Are you getting your $4 million back from Dany Heatley? How much are you willing to pay Anton Volchenkov this summer? Are you willing to send players to the AHL and eat their contracts?
But instead, I asked the Senators owner only one question. One that has been burning on my mind and without the slightest bit of hyperbole, I believe it is the most important question he’s ever been asked:
When are we going to get a new scoreboard at Scotiabank Place?
Before I give you his answer, let’s get a little perspective here and take brief look at how NHL scoreboards have evolved over the past 30 years and where we are currently at in Ottawa:
1980s - The animated Lite-Brite scoreboard takes over, giving birth to such great moving animation as the fan-o-meter, the screaming puck and the clapping Mickey Mouse hands (How Disney’s lawyers didn’t sue Maple Leaf Gardens, I’ll never know).
1990s - Big screen TVs appear at centre ice, allowing instant replays to be shown and ushering in the era of mildly annoying in-game hosts.
2000s - Wide-screen HD scoreboards start to dominate, with pictures so clear you can see the wrinkles on Chris Chelios’ face.
But right now at Scotiabank Place, we are stuck in the 1990s, somewhere between the Mickey Mouse hands and the world of HD. Down the road in Montreal, the Bell Centre has been equipped with a state-of-the-art wide screen that allows the male fans to ogle the attractive Quebec females in crystal-clear HD.
Here in Ottawa, we feel a little bit jealous; like the guy who has the wood-paneled TV set while his neighbour has a 50-inch plasma flat screen.
My scoreboard question probably caught Melnyk a little bit off-guard, but he admitted that a new scoreboard is on his radar.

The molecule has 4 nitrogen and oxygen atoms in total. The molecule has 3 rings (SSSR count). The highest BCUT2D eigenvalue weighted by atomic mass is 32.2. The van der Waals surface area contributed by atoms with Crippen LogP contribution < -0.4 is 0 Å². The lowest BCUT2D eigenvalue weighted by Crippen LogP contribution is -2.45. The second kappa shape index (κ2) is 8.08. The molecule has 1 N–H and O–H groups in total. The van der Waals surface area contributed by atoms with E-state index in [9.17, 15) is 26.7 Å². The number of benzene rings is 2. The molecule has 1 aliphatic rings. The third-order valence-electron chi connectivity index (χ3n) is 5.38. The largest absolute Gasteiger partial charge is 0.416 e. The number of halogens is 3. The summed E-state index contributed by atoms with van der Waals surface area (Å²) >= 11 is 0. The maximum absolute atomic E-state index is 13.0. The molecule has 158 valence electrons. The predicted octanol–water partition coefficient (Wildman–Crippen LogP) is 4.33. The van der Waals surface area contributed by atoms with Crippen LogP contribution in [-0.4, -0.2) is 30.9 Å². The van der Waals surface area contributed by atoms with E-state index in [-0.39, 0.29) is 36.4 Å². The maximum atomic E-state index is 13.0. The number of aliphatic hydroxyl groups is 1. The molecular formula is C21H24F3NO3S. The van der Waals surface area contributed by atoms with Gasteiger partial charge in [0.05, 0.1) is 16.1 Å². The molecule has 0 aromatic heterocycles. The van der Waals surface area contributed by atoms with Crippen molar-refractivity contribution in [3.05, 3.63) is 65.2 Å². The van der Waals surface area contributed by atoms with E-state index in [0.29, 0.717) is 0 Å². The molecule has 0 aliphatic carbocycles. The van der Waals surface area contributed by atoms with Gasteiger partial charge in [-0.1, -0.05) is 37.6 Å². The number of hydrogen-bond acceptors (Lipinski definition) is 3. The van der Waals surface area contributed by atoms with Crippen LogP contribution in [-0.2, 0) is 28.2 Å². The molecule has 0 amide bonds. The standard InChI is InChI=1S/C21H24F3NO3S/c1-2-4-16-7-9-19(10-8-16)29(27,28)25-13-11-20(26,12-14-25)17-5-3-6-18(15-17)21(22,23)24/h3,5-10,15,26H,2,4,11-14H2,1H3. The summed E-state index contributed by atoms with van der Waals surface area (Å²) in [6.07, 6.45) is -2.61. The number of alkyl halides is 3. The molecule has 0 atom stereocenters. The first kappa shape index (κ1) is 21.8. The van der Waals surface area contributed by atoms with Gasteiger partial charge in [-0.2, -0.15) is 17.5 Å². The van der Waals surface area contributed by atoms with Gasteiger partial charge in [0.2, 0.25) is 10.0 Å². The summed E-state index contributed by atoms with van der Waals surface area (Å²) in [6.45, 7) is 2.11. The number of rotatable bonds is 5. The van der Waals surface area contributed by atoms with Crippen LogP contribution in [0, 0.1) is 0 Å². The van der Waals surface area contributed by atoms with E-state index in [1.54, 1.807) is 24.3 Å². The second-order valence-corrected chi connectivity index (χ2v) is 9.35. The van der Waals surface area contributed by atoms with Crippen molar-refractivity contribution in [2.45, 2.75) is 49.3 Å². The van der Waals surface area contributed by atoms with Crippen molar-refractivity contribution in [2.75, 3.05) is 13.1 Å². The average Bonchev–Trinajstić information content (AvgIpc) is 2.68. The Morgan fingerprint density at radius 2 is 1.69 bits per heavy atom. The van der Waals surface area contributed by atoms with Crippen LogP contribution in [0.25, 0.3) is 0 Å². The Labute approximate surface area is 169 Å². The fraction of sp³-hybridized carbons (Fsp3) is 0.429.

“It’s a big investment, but it would add a lot of excitement. It is something we’d like to do, there’s no question about it,” Melnyk told me.
But Melnyk also directed me to Cyril Leeder to get more information on where things stand. And the Senators president promptly responded to me with an e-mail, which certainly gives more details.
Leeder confirmed that the club is studying the scoreboard situation, but he said there are three legitimate hurdles to getting a new one installed:
1. Cost – This is one of the most expensive endeavors for an arena. The cost for a new scoreboard like the one at the Bell Centre is in the neighborhood of $7 million. (And please don’t start the trade rumors of Spezza-for-a-scoreboard, because a scoreboard can’t get you 90 points and you will never be able to find a No. 1 centre again.)
2. Technology – “Some (not all) teams are upgrading to HD technology,” Leeder wrote. “But it may be superseded in the next two years by a new format.”
In other words, the Sens don’t want to be like the guy who waited for five years to buy a PS2, then purchased one in the summer of 2006 – only to find out that the PS3 was being launched that fall. (I debated using the Blu-Ray analogy here, but I’m still bitter because I was suckered into buying an HD-DVD).
3. Fan Demand – Apparently, the fans in Ottawa haven’t been clamouring for a new scoreboard.
“When they are given alternatives, they would rather see money applied in other areas,” says Leeder, who constantly canvasses fans for their opinions with surveys.
I’m not sure where else the fans would like to see money spent, but I’m all in favour of individually covered and heated parking spaces (at least in the media lot).
So judging by Leeder’s comments, if I were a betting man, I would have to say we are at least 2-3 years away from a significant scoreboard upgrade. And his last comment to me probably was the most telling on that front, as the organization wants to be sure they make the right choice.
“The board is a big expenditure and must last 7-10 years so we have to get it right. So we will continue to review the options available and where new technology is headed,” Leeder concluded.
So hopefully you have a better picture of the scoreboard situation in Ottawa – even if’s not in HD right now.